22. 22. Muscles Named by Size  maximus (largest) Psoas  minimis (smallest) minor  longus (longest)  brevis (short) Psoas  major (large) major  minor (small)
  23. 23. Muscles Named by Direction of Fibers  Rectus (straight) –parallel to long axis Rectus abdominis  Transverse  Oblique External oblique
  24. 24. Named for Number of Origins  Biceps (2)  Triceps (3)  Quadriceps Biceps brachii (4) Named for Action •Abductor magnus – abducts thigh Adductor magnus
  25. 25. Coordinated action of muscle  Primary Action Categories agonist  Prime mover (agonist)  Main muscle in an action  Synergist  Helper muscle in an action  Antagonist  Opposed muscle to an action  Fixater muscle wich stablize proxmal joint in movement of distal joint Fixater Copyright © 2007 Pearson Education, Inc., publishing as Benjamin Cummings Antagonist
  26. 26. Connective Tissue of a Muscle  Epimysium. Dense c.t. surrounding entire muscle Separates muscle from surrounding tissue and  Connected to the deep fascia  Perimysium. Collagen and elastic fibers surrounding a group of muscle fibers called a fascicle  Contains b.v and nerves  Endomysium. Loose connective tissue that surrounds individual muscle fibers  Also contains b.v., nerves, and satellite cells (embryonic stem cells function in repair of muscle tissue  Collagen fibers of all 3 layers come together at each end of muscle to form a tendon or aponeurosis. 
  27. 27. Anatomy of Skeletal Muscles  The Organization of a Skeletal Muscle Figure 7-1
  28. 28. Micro anatomy of Skeletal Muscles  Microanatomy of a Muscle Fiber  Sarcolemma  Muscle cell membrane  Sarcoplasm  Muscle cell cytoplasm  Sarcoplasmic reticulum (SR)  Like smooth ER  Transverse tubules (T tubules)  Myofibrils (contraction organelle)  Sarcomeres Copyright © 2007 Pearson Education, Inc., publishing as Benjamin Cummings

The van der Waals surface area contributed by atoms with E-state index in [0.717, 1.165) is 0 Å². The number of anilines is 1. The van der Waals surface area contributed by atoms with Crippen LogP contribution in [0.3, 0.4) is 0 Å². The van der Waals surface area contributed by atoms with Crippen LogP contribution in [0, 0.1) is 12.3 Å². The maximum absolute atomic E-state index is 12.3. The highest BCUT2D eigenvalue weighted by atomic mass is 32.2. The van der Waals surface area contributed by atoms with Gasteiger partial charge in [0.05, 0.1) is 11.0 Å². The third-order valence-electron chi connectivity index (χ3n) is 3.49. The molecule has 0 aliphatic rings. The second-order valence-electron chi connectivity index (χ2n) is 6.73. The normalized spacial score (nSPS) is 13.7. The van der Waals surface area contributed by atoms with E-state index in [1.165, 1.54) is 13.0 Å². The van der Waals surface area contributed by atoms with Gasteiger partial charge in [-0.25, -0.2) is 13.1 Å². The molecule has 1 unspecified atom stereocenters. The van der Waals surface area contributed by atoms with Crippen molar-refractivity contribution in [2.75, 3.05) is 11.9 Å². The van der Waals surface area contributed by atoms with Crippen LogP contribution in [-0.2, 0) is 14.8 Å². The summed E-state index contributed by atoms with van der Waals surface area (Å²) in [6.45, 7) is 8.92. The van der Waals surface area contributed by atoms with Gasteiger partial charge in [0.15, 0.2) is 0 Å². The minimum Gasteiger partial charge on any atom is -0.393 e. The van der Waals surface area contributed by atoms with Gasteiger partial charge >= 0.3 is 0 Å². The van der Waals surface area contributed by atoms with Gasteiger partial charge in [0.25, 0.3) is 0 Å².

29. 29. MicroAnatomy of Skeletal Muscles  Sarcomere—Repeating structural unit of the myofibril  Components of a sarcomere   Myofilaments  Thin filaments (mostly actin)  Thick filaments (mostly myosin) Z lines at each end  Anchor for thin filaments Copyright © 2007 Pearson Education, Inc., publishing as Benjamin Cummings
  30. 30. Anatomy of Skeletal Muscles The Organization of a Single Muscle Fiber Figure 7-2(a)
  31. 31. Anatomy of Skeletal Muscles  The Organization of a  Single Muscle Fiber Figure 7-2(b)
  32. 32. Nerve and Blood Vessel Supply Motor supply(60%)  Alpha efferent fibers to extra fusel m.fibers  gamma efferent supply intra fusal m.fiber Sensory supply (40%)  Mylinated fiber supply m.spindle for proprioception and g.t.o Capillary beds surround muscle fibers  Muscles require large amounts of energy  Extensive vascular network delivers necessary oxygen and nutrients and  carries away metabolic waste produced by muscle fibers
  33. 33. Sensory supply Muscle Spindle + + + Alpha Motor Neuron Motor supply
  34. 34. Neuromuscular Junction  Site where an axon and muscle fiber meet Copyright © The McGraw-Hill Companies, Inc. Permission required for reproduction or display.  Parts to know: • Motor neuron Synaptic vesicles Mitochondria • Motor end plate • Synapse Motor neuron axon Synaptic cleft Folded sarcolemma • Synaptic cleft • Synaptic vesicles Acetylcholine Axon branches Muscle fiber nucleus Motor end plate Myofibril of muscle fiber • Neurotransmitters 9 (a) 36
  35. 35. Control of Muscle Contraction  Steps in Neuromuscular Transmission  Motor neuron action potential  Acetylcholine release and binding  Action potential in sarcolemma  T tubule action potential  Calcium release from SR  Ca2+ causes myosin binding sites changes on actin.  Myosin cross bridges can now attach and the cross bridge cycle can take place. Copyright © 2007 Pearson Education, Inc., publishing as Benjamin Cummings
  36. 36.  Summary of Contraction Process Table 7-1
  37. 37. Cross bridging Process   Actin active sites and myosin cross-bridges interact Thin filaments slide past thick filaments  Cross-bridges undergo a cycle of movement  Attach, pivot, detach, return Copyright © 2007 Pearson Education, Inc., publishing as Benjamin Cummings
  38. 38. Calcium ATP Myosin head Actin 11/3/2013 Jipmer Physiologist 40